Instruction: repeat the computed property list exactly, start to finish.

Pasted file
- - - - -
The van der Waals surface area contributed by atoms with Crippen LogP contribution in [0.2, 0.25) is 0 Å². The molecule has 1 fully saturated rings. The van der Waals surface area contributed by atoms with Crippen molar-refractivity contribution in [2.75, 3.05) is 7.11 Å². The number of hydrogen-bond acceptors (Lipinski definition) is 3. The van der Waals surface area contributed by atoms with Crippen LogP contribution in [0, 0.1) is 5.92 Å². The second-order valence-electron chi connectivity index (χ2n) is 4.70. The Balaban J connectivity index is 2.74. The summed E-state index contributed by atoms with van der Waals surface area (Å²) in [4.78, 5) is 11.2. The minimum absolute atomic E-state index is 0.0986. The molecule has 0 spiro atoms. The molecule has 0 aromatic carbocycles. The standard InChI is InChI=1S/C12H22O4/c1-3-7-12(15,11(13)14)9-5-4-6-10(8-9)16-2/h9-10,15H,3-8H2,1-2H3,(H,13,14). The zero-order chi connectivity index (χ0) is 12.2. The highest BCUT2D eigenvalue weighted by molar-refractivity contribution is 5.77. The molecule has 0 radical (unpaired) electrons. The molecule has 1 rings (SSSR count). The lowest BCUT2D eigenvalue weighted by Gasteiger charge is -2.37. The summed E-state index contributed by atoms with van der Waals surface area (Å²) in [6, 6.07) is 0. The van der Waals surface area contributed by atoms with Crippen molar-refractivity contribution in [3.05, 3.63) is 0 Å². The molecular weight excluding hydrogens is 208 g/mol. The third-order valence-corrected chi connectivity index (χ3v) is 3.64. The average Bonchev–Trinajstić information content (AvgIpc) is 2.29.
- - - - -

The van der Waals surface area contributed by atoms with Crippen LogP contribution in [0.2, 0.25) is 0 Å². The molecule has 1 fully saturated rings. The van der Waals surface area contributed by atoms with Crippen molar-refractivity contribution in [2.75, 3.05) is 7.11 Å². The number of hydrogen-bond acceptors (Lipinski definition) is 3. The van der Waals surface area contributed by atoms with Crippen LogP contribution in [0, 0.1) is 5.92 Å². The second-order valence-electron chi connectivity index (χ2n) is 4.70. The Balaban J connectivity index is 2.74. The summed E-state index contributed by atoms with van der Waals surface area (Å²) in [4.78, 5) is 11.2. The minimum absolute atomic E-state index is 0.0986. The molecule has 0 spiro atoms. The molecule has 0 aromatic carbocycles. The standard InChI is InChI=1S/C12H22O4/c1-3-7-12(15,11(13)14)9-5-4-6-10(8-9)16-2/h9-10,15H,3-8H2,1-2H3,(H,13,14). The zero-order chi connectivity index (χ0) is 12.2. The highest BCUT2D eigenvalue weighted by molar-refractivity contribution is 5.77. The molecule has 0 radical (unpaired) electrons. The molecule has 1 rings (SSSR count). The lowest BCUT2D eigenvalue weighted by Gasteiger charge is -2.37. The summed E-state index contributed by atoms with van der Waals surface area (Å²) in [6, 6.07) is 0. The van der Waals surface area contributed by atoms with Crippen molar-refractivity contribution in [3.05, 3.63) is 0 Å². The molecular weight excluding hydrogens is 208 g/mol. The third-order valence-corrected chi connectivity index (χ3v) is 3.64. The average Bonchev–Trinajstić information content (AvgIpc) is 2.29.